Well, I`m in Japan!!! I am living in a city called Shimonoseki with about 300,000 people in it. It is not touristy in the slightest...the only non-Japanese people I`ve seen here are my companion and the other two missionaries I am living with. Anyways, update on the week. I`ll try to go chronologically.
- Last Thoughts on the MTC: Overall, the MTC was an incredible experience. I spent nine week total there and loved just about every minute of it. I lucked out with an incredible Australian companion who taught me how to love everyone and to enjoy the small things in life. I had an incredible district (12 people who I did everything with) who helped me strengthen my testimony in Christ and His Gospel. I am beyond grateful that I had the opportunity to spend so much time in such an uplifting, motivating environment.
- The Supposedly Long Travel Day: Around on Monday, September 21st, my journey from Provo, Utah to Fukuoka, Japan began. Around on Tuesday, September 22, my journey ended at the missionary home in Fukuoka. While it took three flights and lots of driving, the entire experience flew by. I have a unique skill to be able to sleep anywhere (on planes, in the car, in class, in church) that is both a blessing and a curse. When it comes to traveling it`s pretty awesome. I spend the majority of the time on all the planes passed out. It also didn`t hurt that I love traveling and was just excited to leave the gates of the MTC in Provo for the first time in two months.
- The Solution to Jet Lag: I learned that the solution to jet lag is to just not accept that is it a thing. Our first day at the mission home, they put us to work starting at . We (18 other missionaries from the MTC and I) spent the morning sitting through training on the Fukuoka mission (bike rules, mission rules, etc) and then were paired with a missionary who had been out for a while and started talking to people in the street! I was paired with a native Japanese missionary who could also speak English. For about 3 hours, we traveled the streets of Fukuoka talking to people in the street and knocking on doors. I understood absolutely none of what anyone said.
- President and Sister Egan: All LDS missions around the world are led by a missionary president and his wife. Mine, President Egan, is in charge of 204 missionaries across 4 or so islands. He is from Utah and will serve in that capacity for three or so years. Quite the responsibility. He and his wife were the ones who picked us up from the airport and hosted us for the first two days in Japan. They are both some of the most loving people I have ever met. I am honestly pumped to be able to serve under them for the next two years.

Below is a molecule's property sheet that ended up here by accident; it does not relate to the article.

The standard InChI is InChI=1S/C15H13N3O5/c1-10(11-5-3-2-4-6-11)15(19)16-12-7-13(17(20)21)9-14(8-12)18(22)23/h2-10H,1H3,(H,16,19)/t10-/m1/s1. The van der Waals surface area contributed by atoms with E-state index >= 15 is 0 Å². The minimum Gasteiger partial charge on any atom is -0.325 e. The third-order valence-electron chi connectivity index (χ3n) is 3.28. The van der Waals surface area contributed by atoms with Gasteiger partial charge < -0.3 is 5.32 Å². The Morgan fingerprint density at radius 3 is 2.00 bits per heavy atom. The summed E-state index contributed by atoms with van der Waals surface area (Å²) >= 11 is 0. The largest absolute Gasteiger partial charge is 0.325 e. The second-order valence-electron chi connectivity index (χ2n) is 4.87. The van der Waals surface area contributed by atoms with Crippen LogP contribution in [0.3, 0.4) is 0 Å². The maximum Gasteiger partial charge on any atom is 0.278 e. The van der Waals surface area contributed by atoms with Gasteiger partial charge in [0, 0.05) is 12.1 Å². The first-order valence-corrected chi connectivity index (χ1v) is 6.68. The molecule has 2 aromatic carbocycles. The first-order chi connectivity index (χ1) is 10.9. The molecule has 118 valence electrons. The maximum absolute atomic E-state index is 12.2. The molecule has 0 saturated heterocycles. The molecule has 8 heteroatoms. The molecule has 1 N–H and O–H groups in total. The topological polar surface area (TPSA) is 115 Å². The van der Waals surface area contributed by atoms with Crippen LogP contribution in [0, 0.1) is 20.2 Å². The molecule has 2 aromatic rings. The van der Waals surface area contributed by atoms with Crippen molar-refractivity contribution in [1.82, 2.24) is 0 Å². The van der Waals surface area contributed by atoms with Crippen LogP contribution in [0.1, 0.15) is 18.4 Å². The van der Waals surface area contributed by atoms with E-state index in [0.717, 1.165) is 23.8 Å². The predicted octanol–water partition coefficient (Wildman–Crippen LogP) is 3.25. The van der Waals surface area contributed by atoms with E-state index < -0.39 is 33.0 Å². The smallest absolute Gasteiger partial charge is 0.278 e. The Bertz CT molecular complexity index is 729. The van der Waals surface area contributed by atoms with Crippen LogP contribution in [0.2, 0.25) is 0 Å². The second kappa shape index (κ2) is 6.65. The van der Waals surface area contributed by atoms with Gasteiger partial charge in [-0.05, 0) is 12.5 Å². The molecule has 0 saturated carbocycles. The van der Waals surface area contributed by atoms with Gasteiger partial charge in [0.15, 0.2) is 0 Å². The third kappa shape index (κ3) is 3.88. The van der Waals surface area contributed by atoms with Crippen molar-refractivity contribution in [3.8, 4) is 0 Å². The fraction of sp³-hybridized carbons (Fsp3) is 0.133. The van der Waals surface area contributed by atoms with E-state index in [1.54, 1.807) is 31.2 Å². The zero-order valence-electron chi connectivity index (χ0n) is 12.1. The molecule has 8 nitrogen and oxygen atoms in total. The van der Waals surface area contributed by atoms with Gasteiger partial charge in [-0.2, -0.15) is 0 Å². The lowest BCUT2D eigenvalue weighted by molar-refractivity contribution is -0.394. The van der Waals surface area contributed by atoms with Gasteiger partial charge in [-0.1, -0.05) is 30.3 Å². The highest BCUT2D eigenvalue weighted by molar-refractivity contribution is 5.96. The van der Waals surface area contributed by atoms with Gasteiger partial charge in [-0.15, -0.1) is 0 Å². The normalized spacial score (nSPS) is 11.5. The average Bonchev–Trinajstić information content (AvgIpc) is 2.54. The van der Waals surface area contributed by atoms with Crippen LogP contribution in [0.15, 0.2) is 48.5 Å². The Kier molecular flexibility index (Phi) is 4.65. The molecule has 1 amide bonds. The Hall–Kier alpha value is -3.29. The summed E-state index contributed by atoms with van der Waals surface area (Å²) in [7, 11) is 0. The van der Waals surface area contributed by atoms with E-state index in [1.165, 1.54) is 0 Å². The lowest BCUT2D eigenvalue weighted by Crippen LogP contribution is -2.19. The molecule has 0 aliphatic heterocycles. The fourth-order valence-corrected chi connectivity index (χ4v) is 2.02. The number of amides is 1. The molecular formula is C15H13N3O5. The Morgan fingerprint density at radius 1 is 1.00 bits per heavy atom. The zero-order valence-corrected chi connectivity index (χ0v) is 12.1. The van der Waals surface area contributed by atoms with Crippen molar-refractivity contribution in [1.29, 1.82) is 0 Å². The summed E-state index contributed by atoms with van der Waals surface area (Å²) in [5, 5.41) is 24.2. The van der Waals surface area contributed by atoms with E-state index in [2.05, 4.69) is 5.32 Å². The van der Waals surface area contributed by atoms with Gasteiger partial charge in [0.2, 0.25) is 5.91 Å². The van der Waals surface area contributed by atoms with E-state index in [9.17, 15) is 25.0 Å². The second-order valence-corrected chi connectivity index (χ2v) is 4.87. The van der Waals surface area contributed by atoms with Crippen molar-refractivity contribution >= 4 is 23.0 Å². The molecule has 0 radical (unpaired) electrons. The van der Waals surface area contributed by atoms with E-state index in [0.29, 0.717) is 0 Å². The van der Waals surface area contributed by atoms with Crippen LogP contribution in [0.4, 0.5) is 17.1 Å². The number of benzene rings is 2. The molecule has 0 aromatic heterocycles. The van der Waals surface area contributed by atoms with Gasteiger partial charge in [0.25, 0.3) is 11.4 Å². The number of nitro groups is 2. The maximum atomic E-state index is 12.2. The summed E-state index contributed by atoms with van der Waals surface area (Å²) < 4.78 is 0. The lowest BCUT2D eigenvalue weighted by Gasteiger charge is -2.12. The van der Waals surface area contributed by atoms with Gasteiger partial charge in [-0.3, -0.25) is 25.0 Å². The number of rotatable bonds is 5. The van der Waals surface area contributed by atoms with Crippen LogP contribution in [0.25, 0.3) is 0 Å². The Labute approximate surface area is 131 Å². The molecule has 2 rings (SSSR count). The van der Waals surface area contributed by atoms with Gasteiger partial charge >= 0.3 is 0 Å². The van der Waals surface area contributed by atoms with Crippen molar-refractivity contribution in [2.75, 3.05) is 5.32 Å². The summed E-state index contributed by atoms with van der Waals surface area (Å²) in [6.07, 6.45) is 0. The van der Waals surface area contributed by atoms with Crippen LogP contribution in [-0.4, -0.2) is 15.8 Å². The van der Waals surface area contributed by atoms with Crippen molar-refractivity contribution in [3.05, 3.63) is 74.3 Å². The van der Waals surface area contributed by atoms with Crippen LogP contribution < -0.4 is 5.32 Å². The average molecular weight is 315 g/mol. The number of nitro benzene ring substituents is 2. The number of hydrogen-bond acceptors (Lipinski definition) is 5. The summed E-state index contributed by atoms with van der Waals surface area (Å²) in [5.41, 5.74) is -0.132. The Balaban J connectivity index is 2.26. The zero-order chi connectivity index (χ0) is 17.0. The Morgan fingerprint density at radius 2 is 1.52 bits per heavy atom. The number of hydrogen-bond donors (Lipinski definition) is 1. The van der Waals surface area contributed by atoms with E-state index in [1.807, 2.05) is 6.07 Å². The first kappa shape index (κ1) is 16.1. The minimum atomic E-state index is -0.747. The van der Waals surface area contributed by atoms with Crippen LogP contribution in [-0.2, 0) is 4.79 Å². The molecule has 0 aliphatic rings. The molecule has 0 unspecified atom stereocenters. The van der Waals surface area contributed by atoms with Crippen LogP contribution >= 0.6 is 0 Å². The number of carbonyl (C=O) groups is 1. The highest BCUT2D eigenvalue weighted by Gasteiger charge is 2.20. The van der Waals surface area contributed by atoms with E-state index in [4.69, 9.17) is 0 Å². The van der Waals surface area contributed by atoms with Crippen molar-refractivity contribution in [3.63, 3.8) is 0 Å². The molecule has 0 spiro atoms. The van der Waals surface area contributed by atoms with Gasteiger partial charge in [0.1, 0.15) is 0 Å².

- Intro to Missionary Work: , Elder Tschirki (one of my travel buddies) and I set out for Shimonoseki. We took four trains total over the course of a few hours, but somehow made it to Shimonoseki on time. Our companions met us at the train station, helped walk our luggage to our apartment, and then immediately put us to work with weekly planning. My companion, Elder Madsen, walked me through all of the Nihonjin (Japanese people) we are currently teaching. After that, we hit the streets and started talking to people.
- The Missionary Schedule: I apologize for the length of this email. If you are already bored and want to stop reading, I won`t be offended.
- 0630- Wake up and work out
- 0800- Personal study
- 0900- Companionship study (two hours for the first 12 weeks)
- 1000- Language study
- 1100- Lunch
- 1200-2100- Trying to spread and teach the good word of God. Dinner is also somewhere in that time frame.
Pictures for the Week
1) The five members of my MTC district at the Fukuoka, Japan temple.
2) My last moments with Bauer Choro as we head to the Salt Lake Airport.
Video for the Week
Thank you all for your emails and support. I apologize if I didn`t have time this week to respond, but I read them all and truly appreciate them!